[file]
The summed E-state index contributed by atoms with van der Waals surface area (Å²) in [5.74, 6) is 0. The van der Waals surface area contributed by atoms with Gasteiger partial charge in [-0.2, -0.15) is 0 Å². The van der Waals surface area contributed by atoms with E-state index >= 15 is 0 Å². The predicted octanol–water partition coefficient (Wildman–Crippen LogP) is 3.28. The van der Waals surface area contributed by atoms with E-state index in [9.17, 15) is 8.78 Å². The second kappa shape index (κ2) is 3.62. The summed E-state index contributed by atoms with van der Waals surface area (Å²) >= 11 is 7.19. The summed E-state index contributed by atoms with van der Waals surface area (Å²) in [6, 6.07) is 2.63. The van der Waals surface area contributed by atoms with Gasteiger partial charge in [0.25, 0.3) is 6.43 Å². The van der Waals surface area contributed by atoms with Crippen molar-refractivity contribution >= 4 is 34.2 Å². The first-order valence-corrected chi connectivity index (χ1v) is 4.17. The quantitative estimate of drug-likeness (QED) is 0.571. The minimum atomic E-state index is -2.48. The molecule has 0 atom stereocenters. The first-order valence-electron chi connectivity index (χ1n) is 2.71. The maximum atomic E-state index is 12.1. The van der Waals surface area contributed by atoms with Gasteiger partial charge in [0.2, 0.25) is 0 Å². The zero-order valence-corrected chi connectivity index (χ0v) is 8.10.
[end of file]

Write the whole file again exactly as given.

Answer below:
The summed E-state index contributed by atoms with van der Waals surface area (Å²) in [5.74, 6) is 0. The van der Waals surface area contributed by atoms with Gasteiger partial charge in [-0.2, -0.15) is 0 Å². The van der Waals surface area contributed by atoms with E-state index >= 15 is 0 Å². The predicted octanol–water partition coefficient (Wildman–Crippen LogP) is 3.28. The van der Waals surface area contributed by atoms with E-state index in [9.17, 15) is 8.78 Å². The second kappa shape index (κ2) is 3.62. The summed E-state index contributed by atoms with van der Waals surface area (Å²) >= 11 is 7.19. The summed E-state index contributed by atoms with van der Waals surface area (Å²) in [6, 6.07) is 2.63. The van der Waals surface area contributed by atoms with Gasteiger partial charge in [0.25, 0.3) is 6.43 Å². The van der Waals surface area contributed by atoms with Crippen molar-refractivity contribution >= 4 is 34.2 Å². The first-order valence-corrected chi connectivity index (χ1v) is 4.17. The quantitative estimate of drug-likeness (QED) is 0.571. The minimum atomic E-state index is -2.48. The molecule has 0 atom stereocenters. The first-order valence-electron chi connectivity index (χ1n) is 2.71. The maximum atomic E-state index is 12.1. The van der Waals surface area contributed by atoms with Gasteiger partial charge in [0.2, 0.25) is 0 Å². The zero-order valence-corrected chi connectivity index (χ0v) is 8.10.